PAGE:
A Brief History of Pandemics
For the past month, the coronavirus outbreak has been unsurprisingly dominating the headlines. Inevitably being under lockdown and facing uncertainty about the future, it is as important as ever to follow the current events. However, in the interest of a slight change in scenery for a few minutes, it could be worth looking back in history to previous pandemics and their response.
To begin, it is worthwhile to state the obvious by defining a pandemic. WHO defines a pandemic as the spread of an infectious disease worldwide, which people do not have any immunity to yet. Labelling it a pandemic had nothing to do with a change in the way the virus spreads but merely means that it might change the way countries viewed the problem.
One of the most infamous pandemics in recent history was not in the 21st century but the 20th. The outbreak of H1N1 in 1918, more commonly known as the Spanish Flu, was an influenza outbreak that happened right on the tail of WW1 and is claimed to be even deadlier than the war, with the virus killing 20-50 million people worldwide between 1918 and 1919.
It was unique in the fact that it seemed to target young people with 50% of deaths occurring between people in their 20s-40s. Scientists speculate that this is because the virus attacked the immune system quickly, causing what is known as a cytokine storm in the lungs- an overreaction of the immune system that causes inflammation. Also, people born before 1889 had experienced a similar strain of influenza and developed immunity, leading to a lower mortality rate.
The title Spanish flu is a bit of a misnomer. Scientists and epidemiologists do not know the place of origin for the virus. The reason that it was named as such was that Spain was the first country to report on the outbreak as they had no role in WW1 and so was not subject to wartime censorship like many other countries were. In fact, the first case of this type of influenza was reported in a military base in Kansas, USA.
However, the response to the outbreak varied throughout the world. In studies of how social distancing affected the spread of the disease in American cities, it was shown that cities like Milwaukee and Chicago who enacted strict social distancing measures, mortality rates dropped and there was a general success in flattening the curve of the outbreak. However, for cities that didn’t take such action, such as Philadelphia who even allowed a public parade to take place in the city, showed the highest spike in deaths from H1N1 in the time that followed. The implications of this in regards to the coronavirus outbreak further highlights the need to adhere to social distancing action put in place by the government in the UK and around the world.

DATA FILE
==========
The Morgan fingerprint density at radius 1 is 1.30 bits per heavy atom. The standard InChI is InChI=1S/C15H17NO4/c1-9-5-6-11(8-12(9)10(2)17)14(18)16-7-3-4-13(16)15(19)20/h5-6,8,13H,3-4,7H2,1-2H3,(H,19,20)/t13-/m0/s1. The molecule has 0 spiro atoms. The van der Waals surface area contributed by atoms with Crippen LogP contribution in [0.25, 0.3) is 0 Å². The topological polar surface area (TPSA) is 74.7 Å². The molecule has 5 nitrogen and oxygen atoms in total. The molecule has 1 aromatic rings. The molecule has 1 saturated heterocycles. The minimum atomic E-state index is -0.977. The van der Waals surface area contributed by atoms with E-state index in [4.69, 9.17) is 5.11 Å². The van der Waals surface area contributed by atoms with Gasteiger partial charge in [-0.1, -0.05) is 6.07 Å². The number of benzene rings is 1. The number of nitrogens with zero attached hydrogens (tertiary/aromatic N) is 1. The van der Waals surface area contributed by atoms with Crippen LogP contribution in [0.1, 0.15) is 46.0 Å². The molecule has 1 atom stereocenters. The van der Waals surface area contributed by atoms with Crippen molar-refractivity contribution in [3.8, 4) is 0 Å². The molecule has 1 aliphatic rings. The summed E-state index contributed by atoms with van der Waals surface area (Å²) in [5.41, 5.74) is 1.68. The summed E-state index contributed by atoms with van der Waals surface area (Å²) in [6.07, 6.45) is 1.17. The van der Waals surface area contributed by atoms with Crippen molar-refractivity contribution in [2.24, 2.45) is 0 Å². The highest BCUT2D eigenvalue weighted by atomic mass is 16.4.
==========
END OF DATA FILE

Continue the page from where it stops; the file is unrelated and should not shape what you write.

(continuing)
The Spanish flu was not the last pandemic caused by H1N1. More recently, the Swine flu pandemic was also caused by a strain of H1N1. Declared a pandemic by WHO in 2009 and, while deadly, the mortality rate of this pandemic was significantly lower than the outbreak in 1918 with an estimate of 18,036 deaths being caused by it. Called Swine flu as the people in the past who caught it generally caught it from working with infected pigs, though that wasn’t the case in 2009. Symptoms of both these influenza pandemics were very similar to those of the flu and the regular flu jab can now protect children from getting a severe case of Swine flu.
The aforementioned pandemics were all caused by influenza but there have been previous pandemics caused by a species of coronavirus. The notorious SARS outbreak of 2002 originated in China. SARS had a higher mortality rate than coronavirus at about 11%, but the total number of people infected globally was much less at a little over 8,000 cases globally with 774 deaths. While fewer social distancing measures were put in place for this pandemic, contact tracing was very useful as the symptoms were more severe than for COVID-19.
Though we are in difficult times at the moment, the importance of looking into and learning about previous pandemics can be highlighted in a simple quote from Theodore Roosevelt- ‘The more you know about the past the better prepared you are for the future.’ Therefore, it is crucial to adhere to government and NHS advice and stay safe.
– Ipek Tsil Kara, year 11